William Blake, the great poet, artist, engraver, wrote a particular line in his long poem, "The Marriage of Heaven and Hell." Blake, in the poem, has himself talking to the prophets Ezekiel and Isaiah, asking them how they know they were really talking to God when they heard these voices or had visions. Blake himself had been having visions since he was a kid, so the subject was one close to his heart. Isaiah and Ezekiel both go on about perceiving the infinite, and that it's somehow its own validation that the visions come from God. They both talk about the Poetic Genius being the most important thing, Poetic Genius not as a person, but as a principle that needs to be understood and nurtured. Then comes the famous line - "If the doors of perception were cleansed, everything would appear to man as it is, infinite."
Now, this line has always bothered me. Having a clean door never seemed to me to do much in terms of perception. It's a door. If the line was, "If the windows of the doors of perception were cleansed..." that would make sense. Or better still, just a clean window. The metaphor of a window clouded by the dirt and grime of illusion, preventing a person from seeing clearly what is actually outside - now that's a good metaphor. But the 'doors of perception'?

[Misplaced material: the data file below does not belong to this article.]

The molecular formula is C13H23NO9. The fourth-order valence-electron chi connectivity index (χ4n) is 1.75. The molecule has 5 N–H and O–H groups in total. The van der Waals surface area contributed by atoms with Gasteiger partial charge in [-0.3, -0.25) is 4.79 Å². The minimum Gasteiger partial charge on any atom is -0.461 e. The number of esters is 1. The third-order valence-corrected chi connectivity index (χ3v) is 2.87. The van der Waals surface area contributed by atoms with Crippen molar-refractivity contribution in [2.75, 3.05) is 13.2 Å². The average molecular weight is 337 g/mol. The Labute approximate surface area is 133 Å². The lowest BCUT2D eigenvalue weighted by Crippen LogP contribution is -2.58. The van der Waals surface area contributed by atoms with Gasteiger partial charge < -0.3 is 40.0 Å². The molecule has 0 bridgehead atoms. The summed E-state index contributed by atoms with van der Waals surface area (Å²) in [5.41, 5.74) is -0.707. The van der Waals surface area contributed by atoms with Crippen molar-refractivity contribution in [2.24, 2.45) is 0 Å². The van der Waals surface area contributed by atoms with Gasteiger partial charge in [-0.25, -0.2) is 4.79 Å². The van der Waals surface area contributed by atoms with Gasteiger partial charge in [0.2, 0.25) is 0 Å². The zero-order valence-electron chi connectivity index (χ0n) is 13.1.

Clearly, Blake needed an editor.
The line that follows tries to justify the door bit by stating - "For man has closed himself up, till he sees all things through narrow chinks of his cavern." Caverns don't have doors, and besides, it's a mixed metaphor. Weak as poetry. Blake might have been seeing some kind of vision in his mind when he wrote it, but like some of the lyrics Bob Dylan wrote in the mid-sixties, whatever he was thinking at the time didn't exactly translate to the page.
So I might humbly suggest the better phrase would have been, "If the windows of perception were cleansed, everything would appear to man as it is, infinite." Much improved, and to boot it references the apostle Paul's "For we know in part, and we prophesy in part. But when that which is perfect is come, then that which is in part shall be done away.... For now we see through a glass, darkly." In other words, when Jesus comes back, (according to Paul - and the Rapture people... still waiting on that) all will be made clear.
So, when the dirty windows of perception are washed, you'll be able to see the outside as it is, all the way to the horizon and up into the great night sky. There's your metaphor.
Ahh, but here's the rub. In that case, The Doors - the band, that is - would have been known as The Windows.
Just not the same.
There's a strange thing that happens in this world, when things seem both interconnected and destined. How or why or if that's true, I couldn't really say, but it might be something to think about when you're taking some time to explore that Poetic Genius thing, during those moments when life has somehow slowed down enough to give you time to do so. When you elect to turn off your smartphone, for instance.